Saying good bye to La Somme – Amiens to Peronne

Written in haste while we had the wee-fee (wi-fi) to upload it all)

 

I have mentioned that Amiens was a curate’s egg. The good parts were the architecture, the parks;

 

les Hortinollages and their passerales; (I’ve got another 30 photos of these if anyone is interested . . )

the Cathedral; (absolutely HUGE, twice the size of Notre-Dame in Paris)

 

old houses, shops and restaurants (linked together by a mini-canal system similar to Venice.)

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The bad parts were that we had moored up against a quay that was popular with exuberant somewhat inebriated young at night, and melancholy somewhat inebriated drinkers during the day. It looks lovely – but had its downsides.

 

 

So Stewart never felt comfortable there and after two nights we decided to move on up river. The first part of the journey was past Les Hortillonages (hectare upon hectare of small market gardens divided by small channels of water).

The first lock we came to was at Lamotte-Brebiere where we waited for our jolly orange Somme van and accompanying l’eclusier to arrive next to a lovely wacky bar.

 

 

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Corbie mooring

 

We continued to Daours lock, through to Corbie and our resting place for two nights.

 

 

 

 

 

Corbie is a pleasant village with some nice buildings – and our first meeting with another boat in 4 weeks (see below below)

 

It has a close association with Sainte Colette,

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Chapel of St Colette

 

 

 

including a chapel build on the site of her birth

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St Colette’s viewpoint

 

 

 

 

 

 

 

 

and her favourite view from a high spot above town. (A Saintly Colette indeed . . . )

 

 

 

(with a point of view . . . . . )

We met Bente and Kurt and their splendid B&B (barge and breakfast)/cruise barge Aslaug…look them up and go for a day out or holiday with them! They helped us celebrate our wedding anniversary the evening before we set off again, with Cappy as our target for the night – a target that was somewhat missed!

The first of our set of three ‘incidents of the day’ occurred before we even left – the printer stopped working, and there were none to be purchased in Corbie. Then as we set off proudly upriver, looking back we saw a happy black fender bobbing about mid-stream …. requiring full astern from the Captain, and a wildly wielded boathook by the crew.

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From La Somme

Setting off again, we had a good view of St Colette’s view point from below as we began the journey – you can just make out the same information board (above) in the top left hand corner.

 

Calliope made good time and we arrived at the first lock, Bailly-Laurette, a few minutes early, so moored up to await the eclusier. An hour later he arrived, somewhat put out to find the third of our day’s setbacks. He discovered that there was no electricity to the lock mechanism. After a couple of phone calls he decided he would do what he could with the ‘emergency’ manual turning handle – which took ages and a lot of puff.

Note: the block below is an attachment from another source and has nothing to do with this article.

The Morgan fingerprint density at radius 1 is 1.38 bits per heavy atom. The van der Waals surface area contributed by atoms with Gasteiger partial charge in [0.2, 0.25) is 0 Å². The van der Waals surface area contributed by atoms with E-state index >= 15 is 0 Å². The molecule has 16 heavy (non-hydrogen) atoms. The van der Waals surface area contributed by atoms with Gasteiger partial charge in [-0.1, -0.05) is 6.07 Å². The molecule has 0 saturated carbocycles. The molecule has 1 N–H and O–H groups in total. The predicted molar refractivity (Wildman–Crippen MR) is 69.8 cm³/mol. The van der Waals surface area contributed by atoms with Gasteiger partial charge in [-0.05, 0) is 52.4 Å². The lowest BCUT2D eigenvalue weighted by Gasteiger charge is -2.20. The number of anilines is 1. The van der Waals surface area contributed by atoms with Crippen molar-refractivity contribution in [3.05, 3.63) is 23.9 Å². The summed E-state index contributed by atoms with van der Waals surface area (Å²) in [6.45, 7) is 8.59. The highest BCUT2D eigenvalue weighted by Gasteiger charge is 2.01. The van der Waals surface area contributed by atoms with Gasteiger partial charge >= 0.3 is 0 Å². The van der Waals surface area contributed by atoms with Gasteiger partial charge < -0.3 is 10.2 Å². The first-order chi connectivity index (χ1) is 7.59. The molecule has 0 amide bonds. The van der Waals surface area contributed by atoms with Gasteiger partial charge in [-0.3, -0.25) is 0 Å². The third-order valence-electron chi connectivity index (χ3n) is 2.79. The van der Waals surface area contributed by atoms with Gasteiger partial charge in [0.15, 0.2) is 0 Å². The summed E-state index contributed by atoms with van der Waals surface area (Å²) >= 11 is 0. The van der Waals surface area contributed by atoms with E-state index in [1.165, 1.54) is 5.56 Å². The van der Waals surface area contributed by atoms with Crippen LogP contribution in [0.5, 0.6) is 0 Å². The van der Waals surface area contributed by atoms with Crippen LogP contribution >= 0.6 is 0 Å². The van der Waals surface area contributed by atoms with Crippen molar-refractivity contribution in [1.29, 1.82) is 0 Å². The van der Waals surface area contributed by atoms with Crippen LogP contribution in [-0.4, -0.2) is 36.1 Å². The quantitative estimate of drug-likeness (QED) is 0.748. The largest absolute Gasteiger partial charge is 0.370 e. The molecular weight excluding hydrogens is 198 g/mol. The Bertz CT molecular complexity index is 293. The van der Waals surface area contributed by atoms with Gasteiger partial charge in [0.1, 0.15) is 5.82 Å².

Consequently we were at Bailly-Laurette for almost three hours – long enough to photograph a selection of flowers around the lock;

and meet two sets of boaters waiting to go downstream. This meant that there would be no more locks that day and no reaching Cappy.

The superb result of this delay meant that the Captain recalculated our course and decided that we would heave to at Chipilly – an absolutely wonderfully quiet and peaceful mooring with nightingales singing all night (noisy incessant un-melodic little critters)  .

 

Near WW1 memorials and sad, sad graveyards. (Over 1 million young men from both sides were wounded or killed in just 4 months at the battle of the Somme, after which the Allies front line had moved forwards 11 kilometers – to another position of stalemate . . . .)

 

It is also the place of choice for proud geese parents to take their young on evening promenades, but the very young are corralled for safety on the water.

 

And next day, on down the last stretch of the Somme towards Péronne and the scary scary Canal du Nord . . . .

We were accompanied by our eclusier from the day before, fortified and refreshed overnight by some beer we gave him!  He stayed with us through two ‘point levis’ (lift bridges) and several locks. 

 

At Froisssy we jumped ashore for half an hour to see Le Petit Train de Haute Somme – built to bring men and supplies to and from the front during WW1, then used by local farmers, and now a tourist attraction.

The neat Art Deco lock building at Cappy was an additional attraction.

 

Through the last lock, under the A1 …..

 

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Under the A1

 

…..  and then under the last rusty bridge of La Somme before bursting out onto the scary Canal du Nord, avoiding the first of many giant commercial barges and the shallows marked by a long row of red buoys to starboard.

 

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Entering Canal du Nord from La Somme

Our second meeting with another boat in 4 weeks – actually, 2 x 40m fully loaded barges strapped together pushing about 6 knots; the ground rules have just changed  . . . .

Just around the first bend we saw the entrance to the creek on our starboard bow that heralded our mooring at Peronne. Hooray – we had made it!

So far so good . . . . .

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